Meoxal® Luminous Metal Effect Pigments


Each technology previously described has their own unique benefits and drawbacks, and combinations of these technologies are often used to optimize a color styling for an automotive coatings manufacturer. One of the newest technologies available on the market today are Meoxal effect pigments from EMD Chemicals (an affiliate of Merck KGaA, Darmstadt, Germany). This technology is rather unique because it combines several key properties from different effect pigment technologies (substrate layering with metal oxides, new flake technology, and innovative and patented intermediate layering) into a single package and yet also looks to increase the color space capability of any formulated styling in which it would be used. A representative comparison of these technologies with respect to color positioning can be found in Figures 1 and 2.

The Meoxal pigments are based on an aluminum silver dollar type substrate coated with a passivation interlayer, then coated with a metal oxide outer layer (Figure 3). The pigment is finally given a special surface treatment to increase its weathering durability and dispersed in a solvent chosen for optimum universal use (diethylene glycol ethyl ether). The solvent choice also provides decreased agglomeration tendencies in package storage, ease of use and removes the risk of dust explosion.

The passivation interlayer is a unique technology to EMD Chemicals, and allows for inclusion of these materials directly in waterborne systems without extra passivation steps that may be required with competitive technologies. Furthermore, Meoxal pigments can be used in both solventborne and waterborne systems, which eliminates the need for separate products for either formulation. By removing an extra step in the incorporation process, and creating a universal use product, formulating new color variants becomes easier.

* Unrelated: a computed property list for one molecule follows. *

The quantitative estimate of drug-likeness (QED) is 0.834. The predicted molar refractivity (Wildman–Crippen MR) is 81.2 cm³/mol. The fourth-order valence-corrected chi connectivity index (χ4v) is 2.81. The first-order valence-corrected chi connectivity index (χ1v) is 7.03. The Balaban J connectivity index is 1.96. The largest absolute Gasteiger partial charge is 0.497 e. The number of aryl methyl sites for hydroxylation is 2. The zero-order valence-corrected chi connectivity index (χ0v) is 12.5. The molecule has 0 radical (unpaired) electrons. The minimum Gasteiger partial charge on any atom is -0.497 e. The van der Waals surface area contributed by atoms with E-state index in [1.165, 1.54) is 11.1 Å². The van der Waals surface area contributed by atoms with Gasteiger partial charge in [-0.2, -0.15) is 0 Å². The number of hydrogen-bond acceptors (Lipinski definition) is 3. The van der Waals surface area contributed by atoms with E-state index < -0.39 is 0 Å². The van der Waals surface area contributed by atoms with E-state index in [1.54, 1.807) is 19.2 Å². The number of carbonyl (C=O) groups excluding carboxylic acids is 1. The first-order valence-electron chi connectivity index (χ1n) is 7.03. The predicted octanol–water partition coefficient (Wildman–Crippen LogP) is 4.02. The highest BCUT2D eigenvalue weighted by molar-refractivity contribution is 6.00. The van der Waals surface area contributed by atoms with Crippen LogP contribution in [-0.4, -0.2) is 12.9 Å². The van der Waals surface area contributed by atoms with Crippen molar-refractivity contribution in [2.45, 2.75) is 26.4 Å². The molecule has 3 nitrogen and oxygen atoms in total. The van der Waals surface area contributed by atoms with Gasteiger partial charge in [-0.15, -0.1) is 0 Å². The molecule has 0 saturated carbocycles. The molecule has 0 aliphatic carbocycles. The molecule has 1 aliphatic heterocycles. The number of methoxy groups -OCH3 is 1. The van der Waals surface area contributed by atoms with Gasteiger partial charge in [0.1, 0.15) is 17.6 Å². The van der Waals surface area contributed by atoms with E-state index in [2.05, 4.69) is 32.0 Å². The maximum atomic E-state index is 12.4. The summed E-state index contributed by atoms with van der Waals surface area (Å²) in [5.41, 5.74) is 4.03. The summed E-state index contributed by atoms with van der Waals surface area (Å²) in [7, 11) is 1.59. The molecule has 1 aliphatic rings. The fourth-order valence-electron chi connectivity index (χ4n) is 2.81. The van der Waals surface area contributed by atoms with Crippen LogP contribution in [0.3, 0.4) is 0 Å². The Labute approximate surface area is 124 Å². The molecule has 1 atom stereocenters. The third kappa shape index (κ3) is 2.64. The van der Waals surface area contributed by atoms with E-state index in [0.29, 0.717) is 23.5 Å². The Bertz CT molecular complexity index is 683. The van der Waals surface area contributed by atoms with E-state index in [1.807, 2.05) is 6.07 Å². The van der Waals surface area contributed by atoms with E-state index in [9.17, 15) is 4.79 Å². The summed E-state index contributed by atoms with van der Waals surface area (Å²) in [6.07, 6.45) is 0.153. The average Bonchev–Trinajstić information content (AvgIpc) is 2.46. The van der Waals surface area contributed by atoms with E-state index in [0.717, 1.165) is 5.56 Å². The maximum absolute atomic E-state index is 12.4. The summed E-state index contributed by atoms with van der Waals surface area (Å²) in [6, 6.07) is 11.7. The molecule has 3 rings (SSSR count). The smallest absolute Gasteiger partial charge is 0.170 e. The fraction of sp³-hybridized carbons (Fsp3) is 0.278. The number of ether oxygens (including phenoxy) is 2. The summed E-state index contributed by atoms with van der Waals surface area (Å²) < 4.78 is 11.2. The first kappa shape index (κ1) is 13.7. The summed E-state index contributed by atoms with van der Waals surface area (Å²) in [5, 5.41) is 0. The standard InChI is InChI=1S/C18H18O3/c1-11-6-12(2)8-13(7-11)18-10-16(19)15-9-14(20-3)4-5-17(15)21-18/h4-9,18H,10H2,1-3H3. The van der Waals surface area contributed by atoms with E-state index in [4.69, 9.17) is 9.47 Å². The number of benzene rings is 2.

Product Offerings and Application Properties

This type of pigment exhibits a striking brilliance at the specular angle, with a dramatic drop at diffuse angles. This property helps to accentuate the body lines on an automobile and add depth and differentiation to any coated substrate. The iron oxide layer renders Meoxal pigments with several variants in the warmer color space areas (gold and orange) with very strong chroma. The color spaces chosen for these materials will allow a wide variety of formulation options, particularly when used in combination with semi-transparent pearlescent pigments as well as transparent organic pigmentation, and covers the largest color space for this class of material on the market today.

Meoxal F120-58 CWT Wahiba Orange and
Meoxal F120-30 CWT Taklamakan Gold